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Message from Ambulance Victoria’s Chair

Message from Ambulance Victoria’s Chair

This Report is both painful and confronting.

It has laid bare a significant part of Ambulance Victoria that many might not believe existed, but it does.

The breadth and depth of issues of incivility, disrespect, discrimination, sexual harassment, bullying and victimisation in our workplace are deeply disturbing.

Far too many of these stories hide in plain sight – accepted, tolerated, or ignored.

Each and every one of these stories recount a level of harm that has been inflicted on our people by those they work alongside. Sometimes the harm is short lived, sometimes it is career ending, often it ends in long term pain and suffering.

The Victorian Equal Opportunity and Human Rights Commission must be commended for their work in bringing these experiences to life.

For people like me in a position of power and influence, the work has contributed to a far deeper understanding of the depth of the challenges that the Board, the Executive, and all of those who work within the organisation face.

It is now the time to deeply reflect on what this work tells us about our workplace and what needs to change to make the organisation a better, safer and more equal place to work.

A workplace based on safety, respect and trust is essential.

It has never been more important than during these COVID times when our people are working harder than ever to look after the Victorian community.

We recognise the significant effort of our workforce during these unprecedented and challenging times.

The Ambulance Victoria Board is committed to working with the CEO and the Executive Committee to purge the organisation of the destructive elements of our culture and to improve and safeguard our workplace for all those who work at Ambulance Victoria.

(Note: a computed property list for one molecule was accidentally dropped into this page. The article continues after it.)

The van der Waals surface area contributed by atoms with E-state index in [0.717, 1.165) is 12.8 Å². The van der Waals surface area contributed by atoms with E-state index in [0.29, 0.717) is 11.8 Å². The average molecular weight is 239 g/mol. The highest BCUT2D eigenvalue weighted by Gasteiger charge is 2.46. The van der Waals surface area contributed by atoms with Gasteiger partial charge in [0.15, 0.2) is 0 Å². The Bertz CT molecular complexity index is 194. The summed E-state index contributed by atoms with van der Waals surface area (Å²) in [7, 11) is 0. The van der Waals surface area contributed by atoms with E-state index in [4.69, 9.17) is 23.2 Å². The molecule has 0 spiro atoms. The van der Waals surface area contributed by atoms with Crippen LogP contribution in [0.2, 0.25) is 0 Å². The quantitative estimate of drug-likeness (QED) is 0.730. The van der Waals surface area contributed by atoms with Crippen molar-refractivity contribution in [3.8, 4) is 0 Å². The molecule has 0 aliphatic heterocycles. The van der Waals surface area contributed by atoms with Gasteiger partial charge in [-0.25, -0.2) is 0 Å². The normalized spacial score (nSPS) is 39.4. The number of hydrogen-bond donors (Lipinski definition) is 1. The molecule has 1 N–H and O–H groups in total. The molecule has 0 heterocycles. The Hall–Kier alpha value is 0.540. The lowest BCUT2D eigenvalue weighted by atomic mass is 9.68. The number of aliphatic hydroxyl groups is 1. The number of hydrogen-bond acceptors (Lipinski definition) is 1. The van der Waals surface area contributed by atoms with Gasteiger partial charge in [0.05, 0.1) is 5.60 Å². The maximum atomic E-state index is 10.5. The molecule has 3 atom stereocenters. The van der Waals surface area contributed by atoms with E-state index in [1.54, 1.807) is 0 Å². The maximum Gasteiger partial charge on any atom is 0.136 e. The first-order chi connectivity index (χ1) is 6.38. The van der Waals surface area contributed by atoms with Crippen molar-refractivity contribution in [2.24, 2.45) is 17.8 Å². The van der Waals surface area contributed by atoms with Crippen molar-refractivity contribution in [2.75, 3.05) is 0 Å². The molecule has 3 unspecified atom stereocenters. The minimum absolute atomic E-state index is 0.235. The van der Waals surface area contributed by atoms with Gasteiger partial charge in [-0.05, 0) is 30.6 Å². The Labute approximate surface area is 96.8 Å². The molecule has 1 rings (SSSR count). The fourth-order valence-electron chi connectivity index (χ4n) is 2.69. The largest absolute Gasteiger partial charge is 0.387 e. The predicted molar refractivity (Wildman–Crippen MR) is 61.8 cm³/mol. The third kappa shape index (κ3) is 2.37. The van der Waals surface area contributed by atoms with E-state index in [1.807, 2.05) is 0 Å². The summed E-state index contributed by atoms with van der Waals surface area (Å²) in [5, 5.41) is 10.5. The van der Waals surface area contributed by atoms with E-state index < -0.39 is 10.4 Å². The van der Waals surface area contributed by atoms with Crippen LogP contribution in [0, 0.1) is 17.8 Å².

The Commission has recognised that the organisation has undertaken a significant reform journey over the past six years, delivering the biggest era of change in Ambulance Victoria’s history.

That reform journey must now continue and our work has begun. The courage of those who have come forward must be rewarded with a renewed commitment and drive to make things better.

That courage must be the catalyst for immediate and sustainable change.

The voices of victim survivors have been heard.

On behalf of the Board, I acknowledge and unreservedly apologise to the people – past and present – who have experienced unacceptable hurt and harm within the Ambulance Victoria workplace.

I apologise for the further harm caused when the organisation’s response has failed them.

The Board is reflecting on how we will do better and the leadership role we must play in not simply holding the organisation to account, but in setting the standards and tone as part of our positive duty to prevent harm and foster workplace of diversity, equality and inclusion.

We can and will do more to ensure we care for the carers.

As a leader, words and commitments are sometimes all too easy to utter.

This Board will be judged on our success in honouring the courage of those who have come forward by making Ambulance Victoria a better place to work.

Ken Lay AO APM
Ambulance Victoria